The record attempt for the world’s largest gilded image on paper on Saturday 13th March, during my visit I was shown around the cultural centre by many of the friendly staff and Centre Manager Mohammed Al- Ghamdi.
The Chocktan brothers are no strangers when attempting such a challenging Guinness world records title, as they had also taken part in the largest marbling painting with Fanar on 20th November 2009. These two brothers were notably keen to meet me to discuss how they plan to embark on this new attempt, whilst beaming with enthusiasm and appreciation for such historic art forms (Ebro painting and gilding) that are finally receiving around the world.
The world record attempt highlighted the launch of the Mus’haf Qatar in Doha as well as a five day Aqlam exhibition on Arabic calligraphy. The exhibition held at Fanar showcased the beautiful work that each calligrapher had put forward in the hope to be chosen to write the Mus’haf Qatar the calligraphy artists, Obaida Al Banki and Sabah Al-Arbili and all the participants were not only able to display their fine artwork to the viewing public, but also on hand to discuss and replicate many of their inscriptions.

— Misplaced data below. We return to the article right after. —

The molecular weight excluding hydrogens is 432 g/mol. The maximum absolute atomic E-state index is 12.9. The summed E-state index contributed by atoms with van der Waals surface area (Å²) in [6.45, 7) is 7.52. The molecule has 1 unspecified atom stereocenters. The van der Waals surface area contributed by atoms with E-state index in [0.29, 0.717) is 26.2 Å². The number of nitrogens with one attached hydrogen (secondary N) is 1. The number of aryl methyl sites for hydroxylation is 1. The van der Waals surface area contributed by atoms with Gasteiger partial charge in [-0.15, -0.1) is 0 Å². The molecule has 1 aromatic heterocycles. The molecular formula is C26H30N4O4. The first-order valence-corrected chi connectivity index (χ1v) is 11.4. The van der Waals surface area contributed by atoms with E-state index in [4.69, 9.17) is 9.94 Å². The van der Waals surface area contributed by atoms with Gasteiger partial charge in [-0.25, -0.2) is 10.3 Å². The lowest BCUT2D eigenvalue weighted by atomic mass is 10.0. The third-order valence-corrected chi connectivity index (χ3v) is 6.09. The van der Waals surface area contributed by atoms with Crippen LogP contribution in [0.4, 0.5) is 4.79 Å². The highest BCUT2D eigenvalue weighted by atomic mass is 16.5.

Finally see this logo and scripture be presented in 22 carat red, white and yellow gold was of great importance to everyone involved.
Ahmed and Ekram had been tirelessly working on the gilded image from 9am- 4am commencing on Saturday 13th March and were absolutely committed to producing a spectacular gilded image on such a large scale.
As this was the first record for gilding on paper, I had a 6m² guideline in place to verify in order to approve this record. After assessing the percentage of gold used as well as the measurements which are 2.87m x 2.10m (9ft 8.98in x 6ft 10.68in), I took to the stage in the auditorium. Standing before the Qatari press, Qatar TV, hundreds of school children, tourists and visitors of the centre I proceeded to announce the Guinness world records title for the world’s largest gilded image had successfully been achieved by Fanar and stands as 6m² (64.58ft²).